After spending ten years working with clients on sourcing and contracting I find one mistake many make is the focus on negotiation of a hotel's room rate. Clients will push back on the room rate to help lower their cost. Reality is securing a large discount on room rate from the original proposal does not happen a majority of time but instead a $20-30 nightly rate improvement. Many times this rate negotiation needs approval from a sales director and then once approved the sales rep feels like they are meeting your main negotiation request.
Let's break down the numbers on this. On a group size of 50 rooms per night, for the average 3 night program, a discount of $20 nightly is only a total savings of $3,000 for that negotiation.
Instead of focusing on the room rate I recommend spending your negotiating power on attrition. Most hotels in 2023 are proposing a 10% attrition but with some pushback you can get to 15% or I recommend pushing to that 20% cumulative attrition.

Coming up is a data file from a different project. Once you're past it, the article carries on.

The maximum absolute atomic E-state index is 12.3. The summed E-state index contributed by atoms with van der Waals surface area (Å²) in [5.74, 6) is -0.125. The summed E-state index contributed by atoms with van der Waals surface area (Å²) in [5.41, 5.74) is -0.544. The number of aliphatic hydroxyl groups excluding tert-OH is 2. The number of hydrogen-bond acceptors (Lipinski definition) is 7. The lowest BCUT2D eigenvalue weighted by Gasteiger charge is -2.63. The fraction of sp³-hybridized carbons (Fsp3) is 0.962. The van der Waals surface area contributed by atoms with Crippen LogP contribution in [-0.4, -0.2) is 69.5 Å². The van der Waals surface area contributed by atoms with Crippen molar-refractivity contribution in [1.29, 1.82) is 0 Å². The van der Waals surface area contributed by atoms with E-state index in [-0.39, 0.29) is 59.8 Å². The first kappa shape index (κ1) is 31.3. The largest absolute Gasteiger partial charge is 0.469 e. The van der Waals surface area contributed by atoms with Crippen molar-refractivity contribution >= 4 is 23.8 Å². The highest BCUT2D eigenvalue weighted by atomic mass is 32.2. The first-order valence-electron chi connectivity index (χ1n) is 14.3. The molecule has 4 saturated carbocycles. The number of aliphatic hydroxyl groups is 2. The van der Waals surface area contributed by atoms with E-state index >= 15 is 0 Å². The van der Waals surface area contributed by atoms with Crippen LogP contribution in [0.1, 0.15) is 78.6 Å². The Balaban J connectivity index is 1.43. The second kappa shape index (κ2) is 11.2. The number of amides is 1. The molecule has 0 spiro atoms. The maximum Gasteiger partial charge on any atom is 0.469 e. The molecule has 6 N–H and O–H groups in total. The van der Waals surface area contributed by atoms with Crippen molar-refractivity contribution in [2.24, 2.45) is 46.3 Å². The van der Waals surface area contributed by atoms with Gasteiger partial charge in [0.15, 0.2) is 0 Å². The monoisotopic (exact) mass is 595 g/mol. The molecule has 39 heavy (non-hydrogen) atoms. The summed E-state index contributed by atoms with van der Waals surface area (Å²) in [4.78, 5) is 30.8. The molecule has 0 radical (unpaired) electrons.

If we take a $500 per night hotel (our client's average nightly spend) with that same 50 rooms per night, 3 night program increasing attrition from 10% to 15% is a potential savings of $3,500. If you can get 20% negotiated and the group has a lower attendance than expected then that savings is up to $7500.
The rate discount up front is guaranteed and attrition only comes into account if attendance slippage happens. It's important to understand the main goals in the contract. Is it for a quick upfront discount or is it to protect slippage/cancellations at a higher amount in the future.
Jonathan Howe, the contract expert for Incentive Travel (NorthStar Meetings Group) believes the days of flexibility might even be over with attrition but you can still negotiate attrition deadline dates. As of today I am still finding some flexibility in the market in terms of attrition for events planned over 9 months.
Don't forget if you propose 10 concessions in your contract negotiations just remember hotels will usually try to meet in the middle with some give and take. Make sure you understand what is most important to you in that final contract and let them know what your deal breakers are up front. Given the unknowns in the current economy you might find this is a good time to focus on future attrition risks.
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